Sport

Leave your troubles at the surface

Scuba diving has a reputation for being a somewhat ‘extreme’ sport. While it does attract its fair share of adrenaline junkies, there is a whole community out there passionate about the underwater ecosystems, the wrecks, and the sport.

Even though it is not competitive like most sports, scuba gives a chance to step back and focus on discipline. While technically challenging, the skills developed in diving can be incredibly useful. To qualify as a diver, you take an internationally recognised course from an organisation like PADI (Professional Association of Diving Instructors). This is a great CV booster and ensures you’re trained to a high standard.

‘But that’s terrifying’ you say? Yes, the idea of being deep underwater supported by a tank of oxygen does seem pretty daunting, but most find it much less scary after initial training. Diving companies are incredibly thorough, and the risks of incidents occurring are very low.

Some divers would go as far to say that diving can be a meditative practice. Scuba and yoga have more in common than you might think – both combine the use of breathing exercises to regulate your state of mind. On land, it can be tricky to abandon your worries, but while diving they’re left at the surface. There has been significant research into diving as a form of therapy for PTSD and other mental health conditions. I can personally vouch for this, as someone who has multiple mental illnesses and feel the most peaceful underwater.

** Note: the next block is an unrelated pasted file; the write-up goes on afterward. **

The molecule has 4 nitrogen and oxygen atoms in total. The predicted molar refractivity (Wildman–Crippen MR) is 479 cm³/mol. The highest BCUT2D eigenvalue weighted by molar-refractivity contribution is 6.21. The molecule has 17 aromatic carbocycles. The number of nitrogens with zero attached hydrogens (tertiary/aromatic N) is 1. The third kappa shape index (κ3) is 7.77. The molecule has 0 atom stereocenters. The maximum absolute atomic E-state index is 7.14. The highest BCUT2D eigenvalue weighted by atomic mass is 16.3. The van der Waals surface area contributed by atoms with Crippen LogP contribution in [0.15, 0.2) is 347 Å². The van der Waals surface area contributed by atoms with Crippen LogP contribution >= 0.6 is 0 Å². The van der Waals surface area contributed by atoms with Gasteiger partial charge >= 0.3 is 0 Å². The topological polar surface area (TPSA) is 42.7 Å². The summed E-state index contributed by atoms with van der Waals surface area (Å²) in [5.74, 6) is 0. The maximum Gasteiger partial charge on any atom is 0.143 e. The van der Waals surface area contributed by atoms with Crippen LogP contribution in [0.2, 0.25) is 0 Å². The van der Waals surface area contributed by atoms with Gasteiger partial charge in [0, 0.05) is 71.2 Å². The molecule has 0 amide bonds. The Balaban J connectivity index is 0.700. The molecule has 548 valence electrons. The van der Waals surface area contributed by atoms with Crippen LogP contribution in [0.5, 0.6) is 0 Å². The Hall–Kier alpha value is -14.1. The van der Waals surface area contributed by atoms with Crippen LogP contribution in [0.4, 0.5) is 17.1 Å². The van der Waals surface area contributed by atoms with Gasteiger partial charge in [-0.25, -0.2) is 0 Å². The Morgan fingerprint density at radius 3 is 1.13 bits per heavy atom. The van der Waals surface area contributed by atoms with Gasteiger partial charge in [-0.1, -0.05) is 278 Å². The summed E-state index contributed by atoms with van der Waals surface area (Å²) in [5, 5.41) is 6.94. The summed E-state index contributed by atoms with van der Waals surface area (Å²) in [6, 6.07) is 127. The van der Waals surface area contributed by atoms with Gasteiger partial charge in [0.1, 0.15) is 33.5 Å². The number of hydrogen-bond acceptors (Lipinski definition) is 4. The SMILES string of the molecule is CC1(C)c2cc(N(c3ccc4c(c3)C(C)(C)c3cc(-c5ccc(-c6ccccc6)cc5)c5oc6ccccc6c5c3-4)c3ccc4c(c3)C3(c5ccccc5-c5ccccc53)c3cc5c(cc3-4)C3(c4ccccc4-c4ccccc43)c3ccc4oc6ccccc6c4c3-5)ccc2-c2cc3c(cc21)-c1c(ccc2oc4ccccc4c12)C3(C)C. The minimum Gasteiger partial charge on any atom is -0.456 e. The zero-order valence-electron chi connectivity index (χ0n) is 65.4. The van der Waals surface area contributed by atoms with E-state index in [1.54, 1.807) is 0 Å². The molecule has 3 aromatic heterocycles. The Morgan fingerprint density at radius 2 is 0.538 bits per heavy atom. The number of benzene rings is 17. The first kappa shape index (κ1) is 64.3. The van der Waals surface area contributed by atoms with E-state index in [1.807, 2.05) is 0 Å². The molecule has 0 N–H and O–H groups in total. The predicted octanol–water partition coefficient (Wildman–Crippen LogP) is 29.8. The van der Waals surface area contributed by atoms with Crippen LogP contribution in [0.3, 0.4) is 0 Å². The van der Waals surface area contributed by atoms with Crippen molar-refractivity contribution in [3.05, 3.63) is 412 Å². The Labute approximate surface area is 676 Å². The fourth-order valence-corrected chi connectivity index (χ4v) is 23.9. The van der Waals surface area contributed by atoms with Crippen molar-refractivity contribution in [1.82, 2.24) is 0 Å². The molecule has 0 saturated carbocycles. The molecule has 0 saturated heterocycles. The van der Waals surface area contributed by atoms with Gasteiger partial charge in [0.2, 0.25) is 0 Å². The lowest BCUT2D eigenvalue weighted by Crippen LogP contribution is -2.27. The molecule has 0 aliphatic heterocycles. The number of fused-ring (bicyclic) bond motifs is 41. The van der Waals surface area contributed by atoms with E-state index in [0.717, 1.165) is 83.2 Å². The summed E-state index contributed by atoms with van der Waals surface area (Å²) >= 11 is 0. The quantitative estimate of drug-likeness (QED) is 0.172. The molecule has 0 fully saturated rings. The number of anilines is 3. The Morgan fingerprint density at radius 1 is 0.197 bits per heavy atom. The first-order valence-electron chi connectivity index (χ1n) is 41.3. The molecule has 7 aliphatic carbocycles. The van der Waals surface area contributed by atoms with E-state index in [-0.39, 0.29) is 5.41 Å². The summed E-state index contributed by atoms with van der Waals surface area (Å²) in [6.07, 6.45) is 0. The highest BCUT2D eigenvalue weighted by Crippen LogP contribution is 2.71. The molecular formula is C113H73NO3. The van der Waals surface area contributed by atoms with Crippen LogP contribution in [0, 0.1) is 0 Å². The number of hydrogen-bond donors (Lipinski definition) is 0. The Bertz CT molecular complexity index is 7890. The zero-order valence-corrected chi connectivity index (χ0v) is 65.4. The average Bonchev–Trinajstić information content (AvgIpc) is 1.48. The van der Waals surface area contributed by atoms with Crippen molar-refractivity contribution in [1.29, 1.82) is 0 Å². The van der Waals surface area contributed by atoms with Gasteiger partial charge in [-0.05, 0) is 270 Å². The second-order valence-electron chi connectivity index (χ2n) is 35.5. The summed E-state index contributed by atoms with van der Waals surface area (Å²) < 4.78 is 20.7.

If you’re interested in getting involved, UEA has a Sub-Aqua Club which you can join either as a beginner or experienced diver, or just to snorkel, if that’s where you feel comfortable. The club has regular socials and training sessions, and can help you apply for financial aid if this is a barrier preventing you from enjoying the sport. You can check out our Facebook page for more information.

17/09/2019

About Author

Laura Taylor



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